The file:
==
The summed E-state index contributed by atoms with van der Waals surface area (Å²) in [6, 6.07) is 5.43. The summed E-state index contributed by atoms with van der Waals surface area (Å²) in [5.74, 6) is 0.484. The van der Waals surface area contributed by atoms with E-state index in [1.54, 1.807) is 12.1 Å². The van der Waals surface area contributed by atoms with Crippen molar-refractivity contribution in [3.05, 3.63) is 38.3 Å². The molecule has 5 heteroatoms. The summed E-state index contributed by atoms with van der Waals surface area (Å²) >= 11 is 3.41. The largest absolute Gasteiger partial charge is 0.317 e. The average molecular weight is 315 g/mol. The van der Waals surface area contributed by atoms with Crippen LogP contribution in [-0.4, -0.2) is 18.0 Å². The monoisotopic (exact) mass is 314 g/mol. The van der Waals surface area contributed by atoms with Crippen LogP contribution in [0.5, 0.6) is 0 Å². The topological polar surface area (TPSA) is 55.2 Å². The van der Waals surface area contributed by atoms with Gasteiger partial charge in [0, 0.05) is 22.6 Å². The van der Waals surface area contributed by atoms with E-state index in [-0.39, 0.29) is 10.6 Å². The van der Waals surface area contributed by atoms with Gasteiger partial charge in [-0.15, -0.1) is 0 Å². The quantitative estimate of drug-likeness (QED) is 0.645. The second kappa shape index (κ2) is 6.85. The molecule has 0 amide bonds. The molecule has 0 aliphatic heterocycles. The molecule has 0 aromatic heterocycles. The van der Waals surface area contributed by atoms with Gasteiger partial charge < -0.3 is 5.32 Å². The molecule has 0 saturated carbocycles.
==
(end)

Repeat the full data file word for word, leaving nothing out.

The summed E-state index contributed by atoms with van der Waals surface area (Å²) in [6, 6.07) is 5.43. The summed E-state index contributed by atoms with van der Waals surface area (Å²) in [5.74, 6) is 0.484. The van der Waals surface area contributed by atoms with E-state index in [1.54, 1.807) is 12.1 Å². The van der Waals surface area contributed by atoms with Crippen molar-refractivity contribution in [3.05, 3.63) is 38.3 Å². The molecule has 5 heteroatoms. The summed E-state index contributed by atoms with van der Waals surface area (Å²) >= 11 is 3.41. The largest absolute Gasteiger partial charge is 0.317 e. The average molecular weight is 315 g/mol. The van der Waals surface area contributed by atoms with Crippen LogP contribution in [-0.4, -0.2) is 18.0 Å². The monoisotopic (exact) mass is 314 g/mol. The van der Waals surface area contributed by atoms with Crippen LogP contribution in [0.5, 0.6) is 0 Å². The topological polar surface area (TPSA) is 55.2 Å². The van der Waals surface area contributed by atoms with Gasteiger partial charge in [0, 0.05) is 22.6 Å². The van der Waals surface area contributed by atoms with E-state index in [-0.39, 0.29) is 10.6 Å². The van der Waals surface area contributed by atoms with Gasteiger partial charge in [-0.15, -0.1) is 0 Å². The quantitative estimate of drug-likeness (QED) is 0.645. The second kappa shape index (κ2) is 6.85. The molecule has 0 amide bonds. The molecule has 0 aliphatic heterocycles. The molecule has 0 aromatic heterocycles. The van der Waals surface area contributed by atoms with Gasteiger partial charge < -0.3 is 5.32 Å². The molecule has 0 saturated carbocycles.